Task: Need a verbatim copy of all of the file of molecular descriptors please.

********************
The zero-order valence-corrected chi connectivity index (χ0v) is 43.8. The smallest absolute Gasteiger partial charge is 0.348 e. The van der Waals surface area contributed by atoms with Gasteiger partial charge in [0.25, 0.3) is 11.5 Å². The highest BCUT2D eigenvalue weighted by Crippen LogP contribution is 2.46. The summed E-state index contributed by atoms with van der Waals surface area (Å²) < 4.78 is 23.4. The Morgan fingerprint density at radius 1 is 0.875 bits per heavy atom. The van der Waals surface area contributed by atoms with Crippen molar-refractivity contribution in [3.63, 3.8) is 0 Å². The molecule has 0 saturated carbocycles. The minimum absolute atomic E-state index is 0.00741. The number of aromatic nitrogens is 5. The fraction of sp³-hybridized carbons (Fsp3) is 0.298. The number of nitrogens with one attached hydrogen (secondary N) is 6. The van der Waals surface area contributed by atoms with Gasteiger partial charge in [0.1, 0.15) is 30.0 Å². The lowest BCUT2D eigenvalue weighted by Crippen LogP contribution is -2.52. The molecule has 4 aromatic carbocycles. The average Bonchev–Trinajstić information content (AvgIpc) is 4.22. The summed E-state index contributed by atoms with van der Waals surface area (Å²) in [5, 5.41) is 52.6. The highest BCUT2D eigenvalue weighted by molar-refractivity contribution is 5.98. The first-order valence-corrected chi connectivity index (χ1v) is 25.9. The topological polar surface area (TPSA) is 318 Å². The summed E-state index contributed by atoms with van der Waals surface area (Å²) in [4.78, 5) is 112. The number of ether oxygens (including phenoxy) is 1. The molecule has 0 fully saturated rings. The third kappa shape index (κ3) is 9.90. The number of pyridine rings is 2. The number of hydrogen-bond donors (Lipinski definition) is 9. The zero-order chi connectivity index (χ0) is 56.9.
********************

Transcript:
The zero-order valence-corrected chi connectivity index (χ0v) is 43.8. The smallest absolute Gasteiger partial charge is 0.348 e. The van der Waals surface area contributed by atoms with Gasteiger partial charge in [0.25, 0.3) is 11.5 Å². The highest BCUT2D eigenvalue weighted by Crippen LogP contribution is 2.46. The summed E-state index contributed by atoms with van der Waals surface area (Å²) < 4.78 is 23.4. The Morgan fingerprint density at radius 1 is 0.875 bits per heavy atom. The van der Waals surface area contributed by atoms with Crippen molar-refractivity contribution in [3.63, 3.8) is 0 Å². The molecule has 0 saturated carbocycles. The minimum absolute atomic E-state index is 0.00741. The number of aromatic nitrogens is 5. The fraction of sp³-hybridized carbons (Fsp3) is 0.298. The number of nitrogens with one attached hydrogen (secondary N) is 6. The van der Waals surface area contributed by atoms with Gasteiger partial charge in [0.1, 0.15) is 30.0 Å². The lowest BCUT2D eigenvalue weighted by Crippen LogP contribution is -2.52. The molecule has 4 aromatic carbocycles. The average Bonchev–Trinajstić information content (AvgIpc) is 4.22. The summed E-state index contributed by atoms with van der Waals surface area (Å²) in [5, 5.41) is 52.6. The highest BCUT2D eigenvalue weighted by molar-refractivity contribution is 5.98. The first-order valence-corrected chi connectivity index (χ1v) is 25.9. The topological polar surface area (TPSA) is 318 Å². The summed E-state index contributed by atoms with van der Waals surface area (Å²) in [4.78, 5) is 112. The number of ether oxygens (including phenoxy) is 1. The molecule has 0 fully saturated rings. The third kappa shape index (κ3) is 9.90. The number of pyridine rings is 2. The number of hydrogen-bond donors (Lipinski definition) is 9. The zero-order chi connectivity index (χ0) is 56.9.